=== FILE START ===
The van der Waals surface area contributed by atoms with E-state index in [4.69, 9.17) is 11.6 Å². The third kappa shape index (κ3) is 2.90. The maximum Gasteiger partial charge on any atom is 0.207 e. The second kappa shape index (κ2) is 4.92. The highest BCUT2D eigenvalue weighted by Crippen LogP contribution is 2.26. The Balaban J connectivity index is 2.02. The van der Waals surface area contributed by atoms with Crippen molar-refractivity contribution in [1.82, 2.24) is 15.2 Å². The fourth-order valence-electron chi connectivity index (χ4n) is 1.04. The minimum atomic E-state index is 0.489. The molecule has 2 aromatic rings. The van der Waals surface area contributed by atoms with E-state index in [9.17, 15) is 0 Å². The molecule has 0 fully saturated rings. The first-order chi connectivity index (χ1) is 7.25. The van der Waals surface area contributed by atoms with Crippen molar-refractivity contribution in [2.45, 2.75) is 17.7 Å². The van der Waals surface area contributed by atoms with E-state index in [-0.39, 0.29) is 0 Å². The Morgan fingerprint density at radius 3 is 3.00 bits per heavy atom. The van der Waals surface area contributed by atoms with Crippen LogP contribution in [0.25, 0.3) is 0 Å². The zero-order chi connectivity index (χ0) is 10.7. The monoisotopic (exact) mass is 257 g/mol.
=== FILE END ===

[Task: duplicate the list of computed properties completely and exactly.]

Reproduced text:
The van der Waals surface area contributed by atoms with E-state index in [4.69, 9.17) is 11.6 Å². The third kappa shape index (κ3) is 2.90. The maximum Gasteiger partial charge on any atom is 0.207 e. The second kappa shape index (κ2) is 4.92. The highest BCUT2D eigenvalue weighted by Crippen LogP contribution is 2.26. The Balaban J connectivity index is 2.02. The van der Waals surface area contributed by atoms with Crippen molar-refractivity contribution in [1.82, 2.24) is 15.2 Å². The fourth-order valence-electron chi connectivity index (χ4n) is 1.04. The minimum atomic E-state index is 0.489. The molecule has 2 aromatic rings. The van der Waals surface area contributed by atoms with E-state index in [9.17, 15) is 0 Å². The molecule has 0 fully saturated rings. The first-order chi connectivity index (χ1) is 7.25. The van der Waals surface area contributed by atoms with Crippen molar-refractivity contribution in [2.45, 2.75) is 17.7 Å². The van der Waals surface area contributed by atoms with E-state index in [-0.39, 0.29) is 0 Å². The Morgan fingerprint density at radius 3 is 3.00 bits per heavy atom. The van der Waals surface area contributed by atoms with Crippen LogP contribution in [0.25, 0.3) is 0 Å². The zero-order chi connectivity index (χ0) is 10.7. The monoisotopic (exact) mass is 257 g/mol.